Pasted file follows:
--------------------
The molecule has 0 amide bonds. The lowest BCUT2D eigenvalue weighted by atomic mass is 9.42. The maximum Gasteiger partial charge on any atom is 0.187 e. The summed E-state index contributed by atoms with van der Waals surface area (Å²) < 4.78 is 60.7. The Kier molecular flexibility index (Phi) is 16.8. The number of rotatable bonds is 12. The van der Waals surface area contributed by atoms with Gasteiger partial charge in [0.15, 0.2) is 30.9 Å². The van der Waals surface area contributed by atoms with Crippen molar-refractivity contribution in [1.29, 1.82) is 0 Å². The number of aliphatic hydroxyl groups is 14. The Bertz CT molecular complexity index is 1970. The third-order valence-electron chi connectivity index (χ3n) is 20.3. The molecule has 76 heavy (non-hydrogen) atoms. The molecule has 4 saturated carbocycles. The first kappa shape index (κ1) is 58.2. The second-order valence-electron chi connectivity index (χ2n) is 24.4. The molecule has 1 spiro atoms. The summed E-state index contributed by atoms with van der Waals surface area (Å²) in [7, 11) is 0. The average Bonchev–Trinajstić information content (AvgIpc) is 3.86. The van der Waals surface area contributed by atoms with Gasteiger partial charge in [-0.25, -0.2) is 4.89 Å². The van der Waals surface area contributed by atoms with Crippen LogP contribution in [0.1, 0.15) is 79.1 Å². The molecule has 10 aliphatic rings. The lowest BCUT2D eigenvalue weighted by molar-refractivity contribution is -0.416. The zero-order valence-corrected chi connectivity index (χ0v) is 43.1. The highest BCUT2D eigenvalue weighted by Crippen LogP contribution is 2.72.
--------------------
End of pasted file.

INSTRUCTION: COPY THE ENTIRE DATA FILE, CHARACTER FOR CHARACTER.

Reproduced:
The molecule has 0 amide bonds. The lowest BCUT2D eigenvalue weighted by atomic mass is 9.42. The maximum Gasteiger partial charge on any atom is 0.187 e. The summed E-state index contributed by atoms with van der Waals surface area (Å²) < 4.78 is 60.7. The Kier molecular flexibility index (Phi) is 16.8. The number of rotatable bonds is 12. The van der Waals surface area contributed by atoms with Gasteiger partial charge in [0.15, 0.2) is 30.9 Å². The van der Waals surface area contributed by atoms with Crippen molar-refractivity contribution in [1.29, 1.82) is 0 Å². The number of aliphatic hydroxyl groups is 14. The Bertz CT molecular complexity index is 1970. The third-order valence-electron chi connectivity index (χ3n) is 20.3. The molecule has 76 heavy (non-hydrogen) atoms. The molecule has 4 saturated carbocycles. The first kappa shape index (κ1) is 58.2. The second-order valence-electron chi connectivity index (χ2n) is 24.4. The molecule has 1 spiro atoms. The summed E-state index contributed by atoms with van der Waals surface area (Å²) in [7, 11) is 0. The average Bonchev–Trinajstić information content (AvgIpc) is 3.86. The van der Waals surface area contributed by atoms with Gasteiger partial charge in [-0.25, -0.2) is 4.89 Å². The van der Waals surface area contributed by atoms with Crippen LogP contribution in [0.1, 0.15) is 79.1 Å². The molecule has 10 aliphatic rings. The lowest BCUT2D eigenvalue weighted by molar-refractivity contribution is -0.416. The zero-order valence-corrected chi connectivity index (χ0v) is 43.1. The highest BCUT2D eigenvalue weighted by Crippen LogP contribution is 2.72.